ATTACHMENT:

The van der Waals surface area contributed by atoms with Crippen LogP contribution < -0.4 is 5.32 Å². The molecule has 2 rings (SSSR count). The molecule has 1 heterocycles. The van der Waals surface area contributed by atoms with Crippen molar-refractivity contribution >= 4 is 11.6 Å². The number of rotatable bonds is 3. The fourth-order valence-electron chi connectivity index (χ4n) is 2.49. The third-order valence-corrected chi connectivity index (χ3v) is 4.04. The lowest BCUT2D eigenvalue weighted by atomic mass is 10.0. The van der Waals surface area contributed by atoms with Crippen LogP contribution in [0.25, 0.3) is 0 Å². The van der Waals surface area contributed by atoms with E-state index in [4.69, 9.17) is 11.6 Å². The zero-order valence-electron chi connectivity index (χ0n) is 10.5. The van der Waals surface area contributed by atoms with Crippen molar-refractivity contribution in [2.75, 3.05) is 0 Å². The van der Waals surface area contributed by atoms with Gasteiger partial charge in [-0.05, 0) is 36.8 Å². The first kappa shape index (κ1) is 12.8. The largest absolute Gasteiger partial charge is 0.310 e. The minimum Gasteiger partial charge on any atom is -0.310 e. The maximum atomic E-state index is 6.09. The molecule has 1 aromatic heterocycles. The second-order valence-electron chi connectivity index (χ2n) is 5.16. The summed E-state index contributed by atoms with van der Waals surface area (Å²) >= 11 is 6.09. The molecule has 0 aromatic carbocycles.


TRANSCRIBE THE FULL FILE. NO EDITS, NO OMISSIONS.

The van der Waals surface area contributed by atoms with Crippen LogP contribution < -0.4 is 5.32 Å². The molecule has 2 rings (SSSR count). The molecule has 1 heterocycles. The van der Waals surface area contributed by atoms with Crippen molar-refractivity contribution >= 4 is 11.6 Å². The number of rotatable bonds is 3. The fourth-order valence-electron chi connectivity index (χ4n) is 2.49. The third-order valence-corrected chi connectivity index (χ3v) is 4.04. The lowest BCUT2D eigenvalue weighted by atomic mass is 10.0. The van der Waals surface area contributed by atoms with Crippen LogP contribution in [0.25, 0.3) is 0 Å². The van der Waals surface area contributed by atoms with E-state index in [4.69, 9.17) is 11.6 Å². The zero-order valence-electron chi connectivity index (χ0n) is 10.5. The van der Waals surface area contributed by atoms with Crippen molar-refractivity contribution in [2.75, 3.05) is 0 Å². The van der Waals surface area contributed by atoms with Gasteiger partial charge in [-0.05, 0) is 36.8 Å². The first kappa shape index (κ1) is 12.8. The largest absolute Gasteiger partial charge is 0.310 e. The minimum Gasteiger partial charge on any atom is -0.310 e. The maximum atomic E-state index is 6.09. The molecule has 1 aromatic heterocycles. The second-order valence-electron chi connectivity index (χ2n) is 5.16. The summed E-state index contributed by atoms with van der Waals surface area (Å²) >= 11 is 6.09. The molecule has 0 aromatic carbocycles.